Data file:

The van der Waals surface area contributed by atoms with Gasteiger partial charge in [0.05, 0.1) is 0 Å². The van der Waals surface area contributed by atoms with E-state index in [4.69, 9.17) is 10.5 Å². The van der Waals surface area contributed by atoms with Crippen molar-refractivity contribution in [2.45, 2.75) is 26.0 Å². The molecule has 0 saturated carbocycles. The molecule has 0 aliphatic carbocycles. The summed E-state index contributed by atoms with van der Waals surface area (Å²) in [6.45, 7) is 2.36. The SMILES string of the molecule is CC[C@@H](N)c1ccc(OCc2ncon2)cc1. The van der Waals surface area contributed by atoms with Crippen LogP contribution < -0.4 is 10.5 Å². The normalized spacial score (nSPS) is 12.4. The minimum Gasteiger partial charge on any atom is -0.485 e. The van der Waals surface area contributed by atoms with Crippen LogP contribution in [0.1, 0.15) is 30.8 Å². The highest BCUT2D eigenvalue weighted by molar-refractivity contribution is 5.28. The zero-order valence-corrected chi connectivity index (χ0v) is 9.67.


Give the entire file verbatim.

The van der Waals surface area contributed by atoms with Gasteiger partial charge in [0.05, 0.1) is 0 Å². The van der Waals surface area contributed by atoms with E-state index in [4.69, 9.17) is 10.5 Å². The van der Waals surface area contributed by atoms with Crippen molar-refractivity contribution in [2.45, 2.75) is 26.0 Å². The molecule has 0 saturated carbocycles. The molecule has 0 aliphatic carbocycles. The summed E-state index contributed by atoms with van der Waals surface area (Å²) in [6.45, 7) is 2.36. The SMILES string of the molecule is CC[C@@H](N)c1ccc(OCc2ncon2)cc1. The van der Waals surface area contributed by atoms with Crippen LogP contribution < -0.4 is 10.5 Å². The normalized spacial score (nSPS) is 12.4. The minimum Gasteiger partial charge on any atom is -0.485 e. The van der Waals surface area contributed by atoms with Crippen LogP contribution in [0.1, 0.15) is 30.8 Å². The highest BCUT2D eigenvalue weighted by molar-refractivity contribution is 5.28. The zero-order valence-corrected chi connectivity index (χ0v) is 9.67.